Many thanks to Sergio for taking time-out to answer our questions and for all his support so far.

If you would like to be considered for a future profile, please drop Matt Farrington Smith a line – he’d love to hear from you! (Bribes may or may not be encouraged…)

Meet our other #firstmovers:
Harold (Hal) Good
Farshad Bahmed

Hal Good fills us in on procurement in the United States

Meet Harold (Hal) Good, one of our #firstmovers

Following on from our last infographic-filled blog post, this is the first entry in a new series that will profile selected members of the community. These are all members who we feel are truly embracing the site, and go to show just how “rich” and global Procurious is becoming.

Say hello to Harold (Hal) Good. Hal is a career procurement professional with over 30 years experience in venues including airport, convention center, city, county, emergency services, hospital, public safety, public works, state, utility and public-private partnerships.

Procurious asks: How do you think procurement differs in your country, as opposed to elsewhere in the world?

Hal at All Military Academies Ball held at Union League Hotel PhilaHal: I think that procurement has developed a bit differently in the United States because procurement professionals had to choose among paths to receive credentials and professional recognition.

Private sector procurement professionals were most likely to be influenced by the credentialing systems and continuing education provided by National Association of Purchasing Managers, (NAPM), now ISM, which relied heavily on manufacturing and supply chain roots.  State and local government procurement professionals tended to be drawn into the educational programs sponsored by the National Institute of Governmental Purchasing, (NIGP), and its credentialing programs administered by the UPPCC.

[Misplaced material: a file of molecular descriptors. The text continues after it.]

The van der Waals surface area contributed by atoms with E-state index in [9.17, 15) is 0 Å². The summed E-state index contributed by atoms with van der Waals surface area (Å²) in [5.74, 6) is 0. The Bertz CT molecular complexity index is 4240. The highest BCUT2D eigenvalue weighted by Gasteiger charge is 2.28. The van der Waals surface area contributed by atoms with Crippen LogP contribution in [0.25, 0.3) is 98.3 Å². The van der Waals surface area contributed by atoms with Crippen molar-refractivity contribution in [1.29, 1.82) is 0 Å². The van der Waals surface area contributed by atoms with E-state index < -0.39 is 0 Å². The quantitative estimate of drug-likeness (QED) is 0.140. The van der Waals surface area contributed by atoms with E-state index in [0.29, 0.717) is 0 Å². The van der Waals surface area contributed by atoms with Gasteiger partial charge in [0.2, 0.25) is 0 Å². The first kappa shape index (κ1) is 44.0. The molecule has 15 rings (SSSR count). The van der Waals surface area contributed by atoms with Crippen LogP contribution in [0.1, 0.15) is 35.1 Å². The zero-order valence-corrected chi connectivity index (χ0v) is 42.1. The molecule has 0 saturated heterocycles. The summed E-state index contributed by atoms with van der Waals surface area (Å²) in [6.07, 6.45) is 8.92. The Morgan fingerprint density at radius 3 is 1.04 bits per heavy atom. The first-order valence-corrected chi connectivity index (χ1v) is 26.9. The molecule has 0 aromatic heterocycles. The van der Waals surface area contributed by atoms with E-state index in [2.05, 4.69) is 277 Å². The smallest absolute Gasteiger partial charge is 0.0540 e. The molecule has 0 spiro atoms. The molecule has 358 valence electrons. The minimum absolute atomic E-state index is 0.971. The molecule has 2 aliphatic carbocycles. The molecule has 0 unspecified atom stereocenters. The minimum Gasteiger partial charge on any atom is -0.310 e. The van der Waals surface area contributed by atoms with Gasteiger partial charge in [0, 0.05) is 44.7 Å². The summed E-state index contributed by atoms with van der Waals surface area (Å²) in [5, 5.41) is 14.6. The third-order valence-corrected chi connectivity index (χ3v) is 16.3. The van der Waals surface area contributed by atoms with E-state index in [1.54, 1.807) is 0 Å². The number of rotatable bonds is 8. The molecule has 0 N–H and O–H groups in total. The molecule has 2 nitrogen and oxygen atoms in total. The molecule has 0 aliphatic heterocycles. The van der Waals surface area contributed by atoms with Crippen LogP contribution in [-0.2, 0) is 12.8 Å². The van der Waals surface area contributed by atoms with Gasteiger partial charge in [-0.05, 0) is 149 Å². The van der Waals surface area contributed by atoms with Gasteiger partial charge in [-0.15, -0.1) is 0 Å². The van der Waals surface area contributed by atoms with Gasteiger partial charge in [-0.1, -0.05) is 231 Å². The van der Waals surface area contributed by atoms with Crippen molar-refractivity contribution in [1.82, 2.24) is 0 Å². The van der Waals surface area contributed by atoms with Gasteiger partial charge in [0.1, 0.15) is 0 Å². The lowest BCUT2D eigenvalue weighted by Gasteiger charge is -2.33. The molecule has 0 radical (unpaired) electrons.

Contractors doing business with the US Federal Government, are committed to utilization of the FAR program which gave rise to the National Contract Association (NCMA) and its educational programs and credentials.  

This has spawned a difference in terminology and to some extent practices within the profession in the USA itself, as well as with the rest of the world.  That is probably due to the vast influence of CIPS in the international arena.

It should be noted that in the medical profession, procures are pretty much universally called the same thing.  In procurement however there is a wide variance in what is meant by something as elementary as tendering vs. bidding or tendering versus requesting proposals.  It is a situation ripe for someone to propose a universal standard that would be accepted by all. 

Procurious: Do you know how many other procurement professionals are in your country? 

Hal: No, I don’t.  It depends on the definition of a “professional”.  In 2008, according to the Department of Labor, there were 68,000 “purchasing mangers” employed in the US.  The latest Bureau of Labor statistics estimated 504,600 “jobs” for Purchasing managers, buyers and purchasing agents.

Procurious: Are you usually an early adopter? (Perhaps you’ve been a “first mover” with something else…)

Hal: I have always been an early adaptor! Example: I was head of the first city procurement department in the US to do online bidding.  I pride myself on being on the cutting edge of new technology and methodology.

Procurious: How did you find out about Procurious?

Hal: I found out about it from Stephen Ashcroft of Brian Farrington Ltd.

Procurious: What are you hoping to get out of the network?

Hal: An opportunity to improve the procurement profession globally. Proactively do what it takes to make it more strategic and less function based, more emphasis on overall value and contribution to the organizational mission, less cost driven.  Also become an influential global driver for the standardization of terminology, methodology and position descriptions.

Procurious: And finally, are you going to invite your peers?

Hal: Yes!

Procurious would like to thank Hal for his time, and for answering our questions.

If you would like to be considered for a future profile, please drop Matt Farrington Smith a line – he’d love to hear from you! (Bribes may or may not be encouraged…)